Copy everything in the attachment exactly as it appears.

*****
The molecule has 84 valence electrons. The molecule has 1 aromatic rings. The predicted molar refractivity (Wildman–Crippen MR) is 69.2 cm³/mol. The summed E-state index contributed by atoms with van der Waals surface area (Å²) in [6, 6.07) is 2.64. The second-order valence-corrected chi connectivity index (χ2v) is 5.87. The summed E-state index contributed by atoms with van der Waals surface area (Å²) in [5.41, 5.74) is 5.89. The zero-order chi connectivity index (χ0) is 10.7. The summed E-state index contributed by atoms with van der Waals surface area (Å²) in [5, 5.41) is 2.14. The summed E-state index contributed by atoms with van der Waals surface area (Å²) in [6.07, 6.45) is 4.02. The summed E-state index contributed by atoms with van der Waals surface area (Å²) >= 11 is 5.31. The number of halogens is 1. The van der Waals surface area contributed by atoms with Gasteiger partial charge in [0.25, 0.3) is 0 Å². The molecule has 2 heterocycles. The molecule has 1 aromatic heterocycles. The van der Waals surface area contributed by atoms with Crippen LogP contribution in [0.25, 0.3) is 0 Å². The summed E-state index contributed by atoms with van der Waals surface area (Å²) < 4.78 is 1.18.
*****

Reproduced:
The molecule has 84 valence electrons. The molecule has 1 aromatic rings. The predicted molar refractivity (Wildman–Crippen MR) is 69.2 cm³/mol. The summed E-state index contributed by atoms with van der Waals surface area (Å²) in [6, 6.07) is 2.64. The second-order valence-corrected chi connectivity index (χ2v) is 5.87. The summed E-state index contributed by atoms with van der Waals surface area (Å²) in [5.41, 5.74) is 5.89. The zero-order chi connectivity index (χ0) is 10.7. The summed E-state index contributed by atoms with van der Waals surface area (Å²) in [5, 5.41) is 2.14. The summed E-state index contributed by atoms with van der Waals surface area (Å²) in [6.07, 6.45) is 4.02. The summed E-state index contributed by atoms with van der Waals surface area (Å²) >= 11 is 5.31. The number of halogens is 1. The van der Waals surface area contributed by atoms with Gasteiger partial charge in [0.25, 0.3) is 0 Å². The molecule has 2 heterocycles. The molecule has 1 aromatic heterocycles. The van der Waals surface area contributed by atoms with Crippen LogP contribution in [0.25, 0.3) is 0 Å². The summed E-state index contributed by atoms with van der Waals surface area (Å²) < 4.78 is 1.18.